Sad news: the slightly overdue July issue of Paris Transatlantic includes a lead-in indicating that it will likely not be publishing regularly anymore. It seems Dan Warburton has run into that problem that so many dedicated music lovers encounter sooner or later, which can be oversimplified as “too much music, not enough time.” At almost 20 years younger than Dan — sans wife and son — and boasting a music collection of 30% the size, I already feel the weight of this problem coming on to me. Turns out you don’t need 8,000 albums and a family to have too much music and not enough time. Two thousand albums and a full-time job (and some friends) is enough.
I keep telling myself that at some point I’m going to stop buying new music, or even sell off a big portion of my collection, and just spend a solid chunk of time just listening to what I already have (or decide to keep), getting to know it better, and writing about it more. The idea of reviewing every single album I own (well, maybe not quite every one — I’ll spare you my thoughts on, you know, the old ska albums I have left over from middle school) on this website has a certain appeal, but I’ve already failed on a much smaller-scale experiment of that sort, when I tried writing just a paragraph on each of my CDs and got bogged down less than halfway through. But at some point I have to draw a line in the sand, to borrow a quote from Dan borrowed from The Big Lebowski. Whether that line comes at 2,500 CDs and an intensified workload at my job, or further down the road at 4,000 albums and a family or something, remains to be seen.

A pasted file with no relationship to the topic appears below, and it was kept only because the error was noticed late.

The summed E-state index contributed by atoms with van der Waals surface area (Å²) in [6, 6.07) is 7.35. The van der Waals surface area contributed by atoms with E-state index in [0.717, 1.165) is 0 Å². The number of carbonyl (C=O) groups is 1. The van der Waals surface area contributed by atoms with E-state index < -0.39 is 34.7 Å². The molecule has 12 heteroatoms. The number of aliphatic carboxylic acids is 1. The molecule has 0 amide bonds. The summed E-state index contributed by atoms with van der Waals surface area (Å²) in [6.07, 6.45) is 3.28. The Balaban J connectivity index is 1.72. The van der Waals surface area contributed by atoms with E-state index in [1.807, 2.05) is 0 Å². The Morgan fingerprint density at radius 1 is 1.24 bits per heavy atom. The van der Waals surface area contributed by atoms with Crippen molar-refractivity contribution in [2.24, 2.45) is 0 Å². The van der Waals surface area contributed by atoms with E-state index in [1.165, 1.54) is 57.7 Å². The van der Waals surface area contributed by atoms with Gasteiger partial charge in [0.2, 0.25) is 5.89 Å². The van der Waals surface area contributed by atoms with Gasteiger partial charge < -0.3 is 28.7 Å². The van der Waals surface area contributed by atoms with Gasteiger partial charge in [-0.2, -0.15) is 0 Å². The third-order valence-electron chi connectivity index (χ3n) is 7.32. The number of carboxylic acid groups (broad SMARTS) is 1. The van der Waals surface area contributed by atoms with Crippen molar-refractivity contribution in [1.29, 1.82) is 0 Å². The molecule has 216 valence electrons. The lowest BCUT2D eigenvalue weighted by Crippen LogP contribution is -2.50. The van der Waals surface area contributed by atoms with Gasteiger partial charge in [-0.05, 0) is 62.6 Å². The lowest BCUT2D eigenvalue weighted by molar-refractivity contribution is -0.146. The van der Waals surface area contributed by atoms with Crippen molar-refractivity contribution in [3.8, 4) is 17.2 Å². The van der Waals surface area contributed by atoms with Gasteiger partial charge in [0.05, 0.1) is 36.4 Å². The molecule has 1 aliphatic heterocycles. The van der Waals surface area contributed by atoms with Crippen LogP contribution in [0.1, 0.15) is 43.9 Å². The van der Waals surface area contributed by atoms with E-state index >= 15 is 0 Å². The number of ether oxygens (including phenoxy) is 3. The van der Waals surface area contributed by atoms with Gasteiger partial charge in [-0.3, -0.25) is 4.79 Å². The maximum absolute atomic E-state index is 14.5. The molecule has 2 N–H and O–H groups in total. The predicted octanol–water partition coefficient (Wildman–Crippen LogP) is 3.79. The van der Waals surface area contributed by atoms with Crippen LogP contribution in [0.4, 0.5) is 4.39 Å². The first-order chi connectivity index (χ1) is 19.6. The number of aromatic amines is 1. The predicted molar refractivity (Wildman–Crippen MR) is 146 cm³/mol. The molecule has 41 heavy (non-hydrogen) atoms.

But all that is beside the point. While Paris Transatlantic has always been a little too esoteric for me, mining the outer edges of an avant-garde that I am only a year or two into exploring, I always appreciated its mind-expanding interviews and reviews, like a more accessible and content-rich version of I Hate Music or a free (and often more thoughtful) version of The Wire. It will be missed.